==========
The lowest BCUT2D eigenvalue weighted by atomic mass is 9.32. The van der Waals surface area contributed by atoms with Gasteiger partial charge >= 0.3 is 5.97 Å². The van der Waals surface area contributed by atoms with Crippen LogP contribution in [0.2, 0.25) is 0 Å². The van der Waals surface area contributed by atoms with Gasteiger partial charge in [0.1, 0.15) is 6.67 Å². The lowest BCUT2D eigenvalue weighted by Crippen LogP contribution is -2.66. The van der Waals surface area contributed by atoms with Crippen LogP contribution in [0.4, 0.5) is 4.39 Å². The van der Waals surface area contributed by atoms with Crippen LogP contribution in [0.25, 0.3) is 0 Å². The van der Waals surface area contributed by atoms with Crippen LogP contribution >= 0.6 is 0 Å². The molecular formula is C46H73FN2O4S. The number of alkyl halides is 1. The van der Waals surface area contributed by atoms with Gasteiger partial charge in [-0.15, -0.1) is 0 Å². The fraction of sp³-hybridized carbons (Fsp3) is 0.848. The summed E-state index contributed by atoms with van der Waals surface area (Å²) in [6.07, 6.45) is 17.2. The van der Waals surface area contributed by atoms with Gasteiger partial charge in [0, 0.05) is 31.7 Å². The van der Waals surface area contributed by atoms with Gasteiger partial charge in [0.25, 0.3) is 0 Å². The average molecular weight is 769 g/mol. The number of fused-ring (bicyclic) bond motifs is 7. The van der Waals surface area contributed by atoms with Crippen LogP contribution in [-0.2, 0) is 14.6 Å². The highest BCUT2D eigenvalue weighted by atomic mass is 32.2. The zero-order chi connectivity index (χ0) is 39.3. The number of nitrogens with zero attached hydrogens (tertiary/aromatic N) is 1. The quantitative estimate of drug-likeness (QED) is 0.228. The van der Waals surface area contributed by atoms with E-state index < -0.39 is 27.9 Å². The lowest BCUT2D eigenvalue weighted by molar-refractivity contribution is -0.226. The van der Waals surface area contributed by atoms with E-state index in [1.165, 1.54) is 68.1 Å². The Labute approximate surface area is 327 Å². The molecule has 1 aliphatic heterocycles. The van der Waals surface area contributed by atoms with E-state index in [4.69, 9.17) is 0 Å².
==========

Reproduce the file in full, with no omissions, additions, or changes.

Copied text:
The lowest BCUT2D eigenvalue weighted by atomic mass is 9.32. The van der Waals surface area contributed by atoms with Gasteiger partial charge >= 0.3 is 5.97 Å². The van der Waals surface area contributed by atoms with Crippen LogP contribution in [0.2, 0.25) is 0 Å². The van der Waals surface area contributed by atoms with Gasteiger partial charge in [0.1, 0.15) is 6.67 Å². The lowest BCUT2D eigenvalue weighted by Crippen LogP contribution is -2.66. The van der Waals surface area contributed by atoms with Crippen LogP contribution in [0.4, 0.5) is 4.39 Å². The van der Waals surface area contributed by atoms with Crippen LogP contribution in [0.25, 0.3) is 0 Å². The van der Waals surface area contributed by atoms with Crippen LogP contribution >= 0.6 is 0 Å². The molecular formula is C46H73FN2O4S. The number of alkyl halides is 1. The van der Waals surface area contributed by atoms with Gasteiger partial charge in [-0.15, -0.1) is 0 Å². The fraction of sp³-hybridized carbons (Fsp3) is 0.848. The summed E-state index contributed by atoms with van der Waals surface area (Å²) in [6.07, 6.45) is 17.2. The van der Waals surface area contributed by atoms with Gasteiger partial charge in [0, 0.05) is 31.7 Å². The van der Waals surface area contributed by atoms with Gasteiger partial charge in [0.25, 0.3) is 0 Å². The average molecular weight is 769 g/mol. The number of fused-ring (bicyclic) bond motifs is 7. The van der Waals surface area contributed by atoms with Crippen LogP contribution in [-0.2, 0) is 14.6 Å². The highest BCUT2D eigenvalue weighted by atomic mass is 32.2. The zero-order chi connectivity index (χ0) is 39.3. The number of nitrogens with zero attached hydrogens (tertiary/aromatic N) is 1. The quantitative estimate of drug-likeness (QED) is 0.228. The van der Waals surface area contributed by atoms with E-state index < -0.39 is 27.9 Å². The lowest BCUT2D eigenvalue weighted by molar-refractivity contribution is -0.226. The van der Waals surface area contributed by atoms with E-state index in [1.165, 1.54) is 68.1 Å². The Labute approximate surface area is 327 Å². The molecule has 1 aliphatic heterocycles. The van der Waals surface area contributed by atoms with E-state index in [4.69, 9.17) is 0 Å².